Cognitive therapy study hope for hypochondria patients

  • 18 October 2013
  • From the section Health
An anxious patient
Image caption Health anxiety can cause terrible suffering

Cognitive behavioural therapy is more effective than standard care for people with hypochondria or health anxiety, say researchers writing in The Lancet.

In their study, 14% of patients given CBT regained normal anxiety levels against 7% given the usual care of basic reassurance.

It said nurses could easily be trained to offer the psychological therapy.

Between 10% and 20% of hospital patients are thought to worry obsessively about their health.

Previous studies have shown that CBT, which aims to change thought patterns and behaviour, is an effective treatment for other anxiety disorders.

But there is a shortage of specialists trained to deliver CBT, and as a result waiting lists can be long.

In this study, 219 people with health anxiety received an average of six sessions of cognitive behavioural therapy while 225 received reassurance and support, which is standard.

After periods of six months and 12 months, patients in the CBT group showed "significantly greater improvement in self-rated anxiety and depression symptoms" compared with standard care, the study showed.

There was also a particularly noticeable reduction in health anxiety in the CBT group straight after treatment began.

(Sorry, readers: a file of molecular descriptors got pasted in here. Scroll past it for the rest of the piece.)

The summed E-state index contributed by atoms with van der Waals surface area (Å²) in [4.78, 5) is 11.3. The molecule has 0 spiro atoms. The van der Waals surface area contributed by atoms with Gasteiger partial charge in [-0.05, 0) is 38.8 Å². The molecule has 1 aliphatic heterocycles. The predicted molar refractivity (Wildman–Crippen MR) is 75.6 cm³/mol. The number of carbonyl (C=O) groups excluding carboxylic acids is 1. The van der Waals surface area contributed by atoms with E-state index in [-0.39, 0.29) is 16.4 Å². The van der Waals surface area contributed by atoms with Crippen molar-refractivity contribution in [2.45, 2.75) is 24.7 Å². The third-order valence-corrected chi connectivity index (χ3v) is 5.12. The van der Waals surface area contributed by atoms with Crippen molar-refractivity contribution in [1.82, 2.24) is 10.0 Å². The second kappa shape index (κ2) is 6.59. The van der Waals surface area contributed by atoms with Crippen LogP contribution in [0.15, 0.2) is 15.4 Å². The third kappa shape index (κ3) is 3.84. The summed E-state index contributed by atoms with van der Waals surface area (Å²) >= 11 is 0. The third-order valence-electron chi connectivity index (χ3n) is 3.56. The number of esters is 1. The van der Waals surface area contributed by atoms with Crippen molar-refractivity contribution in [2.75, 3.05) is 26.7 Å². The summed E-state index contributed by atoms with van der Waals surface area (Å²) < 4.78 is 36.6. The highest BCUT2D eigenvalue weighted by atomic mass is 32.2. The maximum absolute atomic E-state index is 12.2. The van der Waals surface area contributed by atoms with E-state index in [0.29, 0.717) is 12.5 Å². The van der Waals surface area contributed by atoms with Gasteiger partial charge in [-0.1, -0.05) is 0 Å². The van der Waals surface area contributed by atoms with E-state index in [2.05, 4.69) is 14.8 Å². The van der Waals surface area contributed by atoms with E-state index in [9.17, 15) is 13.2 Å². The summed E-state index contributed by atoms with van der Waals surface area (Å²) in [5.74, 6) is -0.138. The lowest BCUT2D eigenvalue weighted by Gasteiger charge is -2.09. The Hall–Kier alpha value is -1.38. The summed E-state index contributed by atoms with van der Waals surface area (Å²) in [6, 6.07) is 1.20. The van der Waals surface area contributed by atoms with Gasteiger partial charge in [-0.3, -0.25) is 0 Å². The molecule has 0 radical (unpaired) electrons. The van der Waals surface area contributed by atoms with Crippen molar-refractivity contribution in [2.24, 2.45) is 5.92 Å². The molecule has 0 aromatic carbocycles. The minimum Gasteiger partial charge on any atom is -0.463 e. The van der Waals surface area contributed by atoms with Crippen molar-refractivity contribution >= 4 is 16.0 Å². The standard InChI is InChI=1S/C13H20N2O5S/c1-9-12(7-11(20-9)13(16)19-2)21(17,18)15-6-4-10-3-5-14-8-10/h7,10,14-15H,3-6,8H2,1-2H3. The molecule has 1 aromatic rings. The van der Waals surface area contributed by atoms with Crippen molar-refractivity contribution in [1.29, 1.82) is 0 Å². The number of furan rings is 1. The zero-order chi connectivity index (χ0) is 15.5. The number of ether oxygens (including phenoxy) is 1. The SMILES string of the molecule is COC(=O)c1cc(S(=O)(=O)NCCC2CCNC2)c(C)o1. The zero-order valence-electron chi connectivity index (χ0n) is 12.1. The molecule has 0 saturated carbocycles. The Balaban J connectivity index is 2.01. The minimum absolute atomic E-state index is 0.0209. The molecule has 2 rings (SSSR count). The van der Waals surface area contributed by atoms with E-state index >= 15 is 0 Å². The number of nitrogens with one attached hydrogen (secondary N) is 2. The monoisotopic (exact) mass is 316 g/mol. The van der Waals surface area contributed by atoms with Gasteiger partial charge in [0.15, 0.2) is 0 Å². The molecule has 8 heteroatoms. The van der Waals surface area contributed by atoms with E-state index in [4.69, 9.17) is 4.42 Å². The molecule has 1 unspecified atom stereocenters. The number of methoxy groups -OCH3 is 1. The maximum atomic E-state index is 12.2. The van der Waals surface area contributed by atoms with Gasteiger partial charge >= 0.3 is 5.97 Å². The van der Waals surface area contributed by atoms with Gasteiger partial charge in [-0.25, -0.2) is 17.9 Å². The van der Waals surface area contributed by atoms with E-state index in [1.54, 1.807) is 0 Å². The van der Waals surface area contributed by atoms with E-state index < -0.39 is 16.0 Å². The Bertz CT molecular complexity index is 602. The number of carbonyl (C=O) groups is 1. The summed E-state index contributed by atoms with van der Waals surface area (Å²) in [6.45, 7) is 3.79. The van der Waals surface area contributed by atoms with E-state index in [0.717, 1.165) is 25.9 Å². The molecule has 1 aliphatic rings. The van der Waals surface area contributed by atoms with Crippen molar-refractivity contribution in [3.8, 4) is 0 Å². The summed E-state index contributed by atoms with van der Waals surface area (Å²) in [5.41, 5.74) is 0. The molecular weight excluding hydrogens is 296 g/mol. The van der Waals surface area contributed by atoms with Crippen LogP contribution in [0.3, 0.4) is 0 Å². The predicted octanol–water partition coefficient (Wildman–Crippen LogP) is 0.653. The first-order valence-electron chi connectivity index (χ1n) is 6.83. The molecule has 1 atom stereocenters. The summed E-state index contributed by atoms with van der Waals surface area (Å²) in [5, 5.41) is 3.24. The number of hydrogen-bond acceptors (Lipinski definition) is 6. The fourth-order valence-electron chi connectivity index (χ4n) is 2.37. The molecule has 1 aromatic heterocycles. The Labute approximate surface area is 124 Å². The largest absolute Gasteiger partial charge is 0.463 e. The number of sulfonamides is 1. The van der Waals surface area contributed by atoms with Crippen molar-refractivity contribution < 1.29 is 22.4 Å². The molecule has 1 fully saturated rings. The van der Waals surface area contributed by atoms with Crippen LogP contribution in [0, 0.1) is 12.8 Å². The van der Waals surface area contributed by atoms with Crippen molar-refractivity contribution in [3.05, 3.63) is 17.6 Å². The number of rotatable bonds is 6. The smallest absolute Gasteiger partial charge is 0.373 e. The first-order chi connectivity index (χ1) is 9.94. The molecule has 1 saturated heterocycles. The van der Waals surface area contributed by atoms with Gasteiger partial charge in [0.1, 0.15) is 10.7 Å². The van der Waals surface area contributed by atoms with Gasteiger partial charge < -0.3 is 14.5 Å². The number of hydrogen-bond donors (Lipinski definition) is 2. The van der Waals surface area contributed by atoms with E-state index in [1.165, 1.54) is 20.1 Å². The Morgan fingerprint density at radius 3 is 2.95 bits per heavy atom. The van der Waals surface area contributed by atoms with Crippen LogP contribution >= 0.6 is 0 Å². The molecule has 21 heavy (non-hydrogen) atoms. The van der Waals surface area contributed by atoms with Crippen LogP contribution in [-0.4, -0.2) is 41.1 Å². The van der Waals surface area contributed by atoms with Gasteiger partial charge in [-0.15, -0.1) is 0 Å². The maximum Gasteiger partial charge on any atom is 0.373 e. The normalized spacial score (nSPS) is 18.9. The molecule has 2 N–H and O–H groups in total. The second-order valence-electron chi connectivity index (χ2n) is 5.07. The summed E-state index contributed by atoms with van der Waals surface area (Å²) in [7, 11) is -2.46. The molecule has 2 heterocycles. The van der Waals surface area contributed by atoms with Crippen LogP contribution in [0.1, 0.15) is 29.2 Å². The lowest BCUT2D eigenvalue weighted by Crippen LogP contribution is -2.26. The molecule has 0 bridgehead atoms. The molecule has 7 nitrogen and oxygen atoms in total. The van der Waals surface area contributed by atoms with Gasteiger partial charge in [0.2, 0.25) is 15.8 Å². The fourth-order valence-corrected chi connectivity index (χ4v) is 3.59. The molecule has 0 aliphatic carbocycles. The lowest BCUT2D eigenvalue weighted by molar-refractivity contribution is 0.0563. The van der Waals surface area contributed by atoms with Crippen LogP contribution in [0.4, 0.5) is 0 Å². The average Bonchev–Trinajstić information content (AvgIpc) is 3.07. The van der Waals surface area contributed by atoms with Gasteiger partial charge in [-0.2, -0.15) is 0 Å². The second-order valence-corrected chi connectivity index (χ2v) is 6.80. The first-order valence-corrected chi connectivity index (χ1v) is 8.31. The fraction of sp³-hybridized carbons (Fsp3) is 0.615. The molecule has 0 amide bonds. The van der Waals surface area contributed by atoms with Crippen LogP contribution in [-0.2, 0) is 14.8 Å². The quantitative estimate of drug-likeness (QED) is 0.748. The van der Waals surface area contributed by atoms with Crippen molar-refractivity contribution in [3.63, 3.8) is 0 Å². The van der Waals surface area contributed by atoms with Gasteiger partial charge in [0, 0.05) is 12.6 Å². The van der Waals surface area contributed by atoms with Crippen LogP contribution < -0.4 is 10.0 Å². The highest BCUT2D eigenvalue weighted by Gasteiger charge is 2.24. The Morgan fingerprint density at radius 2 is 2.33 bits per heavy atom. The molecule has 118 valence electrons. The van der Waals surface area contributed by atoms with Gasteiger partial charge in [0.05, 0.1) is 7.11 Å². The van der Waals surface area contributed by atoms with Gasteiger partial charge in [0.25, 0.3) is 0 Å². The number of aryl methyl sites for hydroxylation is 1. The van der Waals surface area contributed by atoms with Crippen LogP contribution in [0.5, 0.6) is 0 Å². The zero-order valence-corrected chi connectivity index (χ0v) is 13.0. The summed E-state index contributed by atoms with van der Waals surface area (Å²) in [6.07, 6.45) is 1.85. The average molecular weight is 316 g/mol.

The therapy was delivered by non-CBT experts who had been trained in only two workshops.

Study author Prof Peter Tyrer, head of the Centre for Mental Health at Imperial College London, said the results showed that hypochondria could be successfully treated, in a "relatively cheap" way, by general nurses with minimal training in a hospital setting.

Reducing the anxiety levels of 14% of the CBT group might not seem a high figure, he said, but these were often people with serious problems who had sometimes spent thousands of pounds on private health assessments because of fears about their health.

"Health anxiety is costly for healthcare providers and an effective treatment could potentially save money by reducing the need for unnecessary tests and emergency hospital admissions," Prof Tyrer said.

Writing about the study in The Lancet, Chris Williams from the University of Glasgow and Allan House from the University of Leeds, said the findings were "intriguing" but translating them into services was "problematic".

They also questioned the cost-effectiveness of screening patients for health anxiety and CBT.

They wrote: "Health anxiety is only one of the problems noted in medical outpatients - depression, hazardous alcohol use, poor treatment adherence, and other forms of medically unexplained presentation all press for recognition and intervention.

"To develop multiple parallel services makes no sense, especially since the common emotional disorders overlap substantially."

But Prof Tyrer said health anxiety was a hidden epidemic that required the correct treatment, not just reassurance.

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